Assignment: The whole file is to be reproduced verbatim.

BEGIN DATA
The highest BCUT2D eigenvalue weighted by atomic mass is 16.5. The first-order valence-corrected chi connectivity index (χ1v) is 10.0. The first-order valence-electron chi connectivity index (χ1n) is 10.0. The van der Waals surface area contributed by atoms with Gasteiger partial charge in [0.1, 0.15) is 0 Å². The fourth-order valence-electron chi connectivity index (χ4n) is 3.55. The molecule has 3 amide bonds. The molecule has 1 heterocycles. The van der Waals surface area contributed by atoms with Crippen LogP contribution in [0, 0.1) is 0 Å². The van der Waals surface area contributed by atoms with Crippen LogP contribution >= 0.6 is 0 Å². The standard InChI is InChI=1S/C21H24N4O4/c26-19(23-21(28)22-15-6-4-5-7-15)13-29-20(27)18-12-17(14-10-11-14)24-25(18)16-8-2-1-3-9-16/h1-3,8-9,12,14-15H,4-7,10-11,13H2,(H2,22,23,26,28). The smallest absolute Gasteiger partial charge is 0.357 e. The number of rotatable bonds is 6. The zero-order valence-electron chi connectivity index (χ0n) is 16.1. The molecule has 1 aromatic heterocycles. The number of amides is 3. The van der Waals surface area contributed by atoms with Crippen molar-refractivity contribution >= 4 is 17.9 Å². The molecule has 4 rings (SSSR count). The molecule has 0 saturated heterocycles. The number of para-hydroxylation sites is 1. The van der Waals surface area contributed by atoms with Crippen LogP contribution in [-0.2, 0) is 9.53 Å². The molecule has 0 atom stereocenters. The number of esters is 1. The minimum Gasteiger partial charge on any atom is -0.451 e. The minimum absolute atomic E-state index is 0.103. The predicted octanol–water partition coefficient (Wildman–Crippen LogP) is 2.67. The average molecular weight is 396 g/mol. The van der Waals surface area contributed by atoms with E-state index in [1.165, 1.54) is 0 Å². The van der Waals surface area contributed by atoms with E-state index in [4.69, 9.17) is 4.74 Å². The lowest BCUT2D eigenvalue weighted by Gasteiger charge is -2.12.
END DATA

The highest BCUT2D eigenvalue weighted by atomic mass is 16.5. The first-order valence-corrected chi connectivity index (χ1v) is 10.0. The first-order valence-electron chi connectivity index (χ1n) is 10.0. The van der Waals surface area contributed by atoms with Gasteiger partial charge in [0.1, 0.15) is 0 Å². The fourth-order valence-electron chi connectivity index (χ4n) is 3.55. The molecule has 3 amide bonds. The molecule has 1 heterocycles. The van der Waals surface area contributed by atoms with Crippen LogP contribution in [0, 0.1) is 0 Å². The van der Waals surface area contributed by atoms with Crippen LogP contribution >= 0.6 is 0 Å². The standard InChI is InChI=1S/C21H24N4O4/c26-19(23-21(28)22-15-6-4-5-7-15)13-29-20(27)18-12-17(14-10-11-14)24-25(18)16-8-2-1-3-9-16/h1-3,8-9,12,14-15H,4-7,10-11,13H2,(H2,22,23,26,28). The smallest absolute Gasteiger partial charge is 0.357 e. The number of rotatable bonds is 6. The zero-order valence-electron chi connectivity index (χ0n) is 16.1. The molecule has 1 aromatic heterocycles. The number of amides is 3. The van der Waals surface area contributed by atoms with Crippen molar-refractivity contribution >= 4 is 17.9 Å². The molecule has 4 rings (SSSR count). The molecule has 0 saturated heterocycles. The number of para-hydroxylation sites is 1. The van der Waals surface area contributed by atoms with Crippen LogP contribution in [-0.2, 0) is 9.53 Å². The molecule has 0 atom stereocenters. The number of esters is 1. The minimum Gasteiger partial charge on any atom is -0.451 e. The minimum absolute atomic E-state index is 0.103. The predicted octanol–water partition coefficient (Wildman–Crippen LogP) is 2.67. The average molecular weight is 396 g/mol. The van der Waals surface area contributed by atoms with E-state index in [1.165, 1.54) is 0 Å². The van der Waals surface area contributed by atoms with E-state index in [4.69, 9.17) is 4.74 Å². The lowest BCUT2D eigenvalue weighted by Gasteiger charge is -2.12.